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Ogre Exorcised at the Little Theatre's A Christmas Carol

Kirsten Obadal
By Kirsten Obadal
Posted on Dec 07,2017
Filed Under Entertainment , Local Style,


Photo by Michael DeBlois
Richard Isaacs as Bob Crachit and Thomas Kennedy as Tiny Tim and cast

ALEXANDRIA, VA. - Charles Dicken's well-loved and popular Christmas tale of the conversion of heart of Ebenezer Scrooge is well told in this production by the Little Theatre of Alexandria.  Producers Maria Ciarrocchi and Jean Coyle bring us a lovely evening of drama punctuated by carols in three part harmony--the audience even joined in singing Joy to the World.  Director Eleanore Tapscott incorporated a good number of children in the cast, who sing like angels between bouts of throwing snowballs.  

The play opened with a mystical and sad ghost dance, with white-clad dancers in Victorian dress dancing their sad afterlife and opening up the casket of Scrooge's former partner, Bob Marley.  Marley's ghost emerges and steals the show with a compelling dramatic performance by Little Theatre veteran actor Larry Grey.  Grey reappears later onstage as the robust, hearty and cordial Mr. Fezziwig, again dominating the stage with his large spirit.  By contrast, Cal Whitehurst's Scrooge is a thin, mean, dull and heartless man who has sold his soul for gold.  His very normality reminds us that we too, can become a heartless miser if we do not care for our fellow men and women.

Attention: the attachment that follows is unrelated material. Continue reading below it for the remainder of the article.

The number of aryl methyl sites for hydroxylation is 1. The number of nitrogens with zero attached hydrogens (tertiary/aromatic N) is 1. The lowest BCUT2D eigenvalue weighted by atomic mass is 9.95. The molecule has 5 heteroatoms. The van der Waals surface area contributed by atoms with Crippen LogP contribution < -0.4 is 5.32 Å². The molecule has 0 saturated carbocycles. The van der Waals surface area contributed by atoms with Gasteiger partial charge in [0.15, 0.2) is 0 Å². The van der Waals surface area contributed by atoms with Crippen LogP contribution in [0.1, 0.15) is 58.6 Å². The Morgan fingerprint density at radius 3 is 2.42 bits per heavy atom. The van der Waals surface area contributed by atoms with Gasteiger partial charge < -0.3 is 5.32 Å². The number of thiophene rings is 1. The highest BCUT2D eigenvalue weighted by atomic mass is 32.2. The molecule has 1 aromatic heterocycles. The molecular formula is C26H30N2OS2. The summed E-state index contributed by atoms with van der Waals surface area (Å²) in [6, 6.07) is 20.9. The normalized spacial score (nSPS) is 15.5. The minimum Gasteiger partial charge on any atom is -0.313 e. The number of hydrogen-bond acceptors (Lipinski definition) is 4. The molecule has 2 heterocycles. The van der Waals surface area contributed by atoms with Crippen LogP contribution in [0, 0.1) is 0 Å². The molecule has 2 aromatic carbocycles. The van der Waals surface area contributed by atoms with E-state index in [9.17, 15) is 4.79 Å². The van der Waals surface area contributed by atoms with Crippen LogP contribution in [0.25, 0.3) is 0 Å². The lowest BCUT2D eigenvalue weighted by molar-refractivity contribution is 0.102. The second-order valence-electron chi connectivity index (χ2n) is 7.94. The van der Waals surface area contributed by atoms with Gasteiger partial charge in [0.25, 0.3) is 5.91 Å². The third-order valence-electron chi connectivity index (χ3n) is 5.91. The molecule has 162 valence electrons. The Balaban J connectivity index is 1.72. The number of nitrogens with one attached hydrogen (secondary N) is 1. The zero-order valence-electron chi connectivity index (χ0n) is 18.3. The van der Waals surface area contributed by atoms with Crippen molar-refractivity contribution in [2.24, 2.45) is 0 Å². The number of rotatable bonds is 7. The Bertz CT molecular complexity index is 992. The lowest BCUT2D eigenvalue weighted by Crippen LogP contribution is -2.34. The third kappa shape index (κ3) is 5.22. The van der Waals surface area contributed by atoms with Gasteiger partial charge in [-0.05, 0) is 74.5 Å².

The Victorian, inner city set is fog-ridden and illuminated by gas street lights and warmly lit windows of shops and homes.  The only window always dark is that of Scrooge's abode.  Matt Liptak's set design is modified with small changes to make a scene change.  Nine year old theater goer Quinn noted, "They didn't overdo the set or set changes.  Just small changes created a whole new scene.  I really liked the ghosts too."  Friends Mia and Dahra chimed in, saying "The spirit of the future was really dark and scary; I liked Marley's ghost....and how Scrooge said 'Bah, humbug.'"  Maryland resident and theater artist Lisa S. noted that a nice touch was that one of the ghost dancers was on ballet point shoes: "That was a nice touch, very cool."  Lisa also noted that "The goal of a director is to create a credible world for you to enter, and they did that very well in this production.  I really got swept into the world they created."

Young Thomas Kennedy pulled our heartstrings as the frail Tiny Tim.  If you do not have a merry Christmas after seeing this production, you may be visited by three Spirits.  Act fast to obtain tickets, as the production is nearly sold out.  Visit or call 703/683-5778.

Photo by Michael DeBlois
Jenna Hoffman as The Ghost of Christmas Past, James Kennedy as Boy Scrooge, and Cal Whitehurst as Scrooge

Photo by Michael DeBlois
Larry Grey as Fezziwig and Hannah Pecoraro as Mrs. Fezziwig and cast

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